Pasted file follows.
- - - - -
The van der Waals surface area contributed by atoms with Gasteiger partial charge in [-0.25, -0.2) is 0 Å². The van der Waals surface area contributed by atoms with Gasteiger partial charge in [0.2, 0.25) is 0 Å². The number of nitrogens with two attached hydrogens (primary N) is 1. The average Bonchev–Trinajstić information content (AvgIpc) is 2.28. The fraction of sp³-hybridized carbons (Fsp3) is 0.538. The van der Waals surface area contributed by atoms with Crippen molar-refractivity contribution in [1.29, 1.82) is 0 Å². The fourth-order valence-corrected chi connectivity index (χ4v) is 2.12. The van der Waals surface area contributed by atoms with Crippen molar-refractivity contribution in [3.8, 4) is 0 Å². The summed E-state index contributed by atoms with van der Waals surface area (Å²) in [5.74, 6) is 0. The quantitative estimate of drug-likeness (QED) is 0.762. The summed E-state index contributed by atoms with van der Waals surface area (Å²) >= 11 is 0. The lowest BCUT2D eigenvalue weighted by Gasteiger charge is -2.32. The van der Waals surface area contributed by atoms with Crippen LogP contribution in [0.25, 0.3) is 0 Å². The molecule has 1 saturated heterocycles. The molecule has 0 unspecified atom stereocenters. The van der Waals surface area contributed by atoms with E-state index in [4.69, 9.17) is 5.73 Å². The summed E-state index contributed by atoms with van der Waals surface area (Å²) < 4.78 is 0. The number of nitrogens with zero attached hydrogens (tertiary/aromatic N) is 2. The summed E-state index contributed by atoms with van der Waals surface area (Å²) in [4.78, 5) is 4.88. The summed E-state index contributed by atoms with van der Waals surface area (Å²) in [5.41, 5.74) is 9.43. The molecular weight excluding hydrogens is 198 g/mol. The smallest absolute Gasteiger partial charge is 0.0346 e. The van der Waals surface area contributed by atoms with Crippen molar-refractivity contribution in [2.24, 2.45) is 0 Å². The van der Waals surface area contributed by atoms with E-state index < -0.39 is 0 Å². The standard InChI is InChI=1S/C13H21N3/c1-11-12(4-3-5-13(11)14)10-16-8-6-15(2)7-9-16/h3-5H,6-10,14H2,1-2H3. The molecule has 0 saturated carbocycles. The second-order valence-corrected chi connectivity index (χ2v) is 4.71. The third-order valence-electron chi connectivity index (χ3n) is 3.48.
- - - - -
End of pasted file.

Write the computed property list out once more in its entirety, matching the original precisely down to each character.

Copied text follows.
The van der Waals surface area contributed by atoms with Gasteiger partial charge in [-0.25, -0.2) is 0 Å². The van der Waals surface area contributed by atoms with Gasteiger partial charge in [0.2, 0.25) is 0 Å². The number of nitrogens with two attached hydrogens (primary N) is 1. The average Bonchev–Trinajstić information content (AvgIpc) is 2.28. The fraction of sp³-hybridized carbons (Fsp3) is 0.538. The van der Waals surface area contributed by atoms with Crippen molar-refractivity contribution in [1.29, 1.82) is 0 Å². The fourth-order valence-corrected chi connectivity index (χ4v) is 2.12. The van der Waals surface area contributed by atoms with Crippen molar-refractivity contribution in [3.8, 4) is 0 Å². The summed E-state index contributed by atoms with van der Waals surface area (Å²) in [5.74, 6) is 0. The quantitative estimate of drug-likeness (QED) is 0.762. The summed E-state index contributed by atoms with van der Waals surface area (Å²) >= 11 is 0. The lowest BCUT2D eigenvalue weighted by Gasteiger charge is -2.32. The van der Waals surface area contributed by atoms with Crippen LogP contribution in [0.25, 0.3) is 0 Å². The molecule has 1 saturated heterocycles. The molecule has 0 unspecified atom stereocenters. The van der Waals surface area contributed by atoms with E-state index in [4.69, 9.17) is 5.73 Å². The summed E-state index contributed by atoms with van der Waals surface area (Å²) < 4.78 is 0. The number of nitrogens with zero attached hydrogens (tertiary/aromatic N) is 2. The summed E-state index contributed by atoms with van der Waals surface area (Å²) in [4.78, 5) is 4.88. The summed E-state index contributed by atoms with van der Waals surface area (Å²) in [5.41, 5.74) is 9.43. The molecular weight excluding hydrogens is 198 g/mol. The smallest absolute Gasteiger partial charge is 0.0346 e. The van der Waals surface area contributed by atoms with Crippen molar-refractivity contribution in [2.24, 2.45) is 0 Å². The van der Waals surface area contributed by atoms with E-state index < -0.39 is 0 Å². The standard InChI is InChI=1S/C13H21N3/c1-11-12(4-3-5-13(11)14)10-16-8-6-15(2)7-9-16/h3-5H,6-10,14H2,1-2H3. The molecule has 0 saturated carbocycles. The second-order valence-corrected chi connectivity index (χ2v) is 4.71. The third-order valence-electron chi connectivity index (χ3n) is 3.48.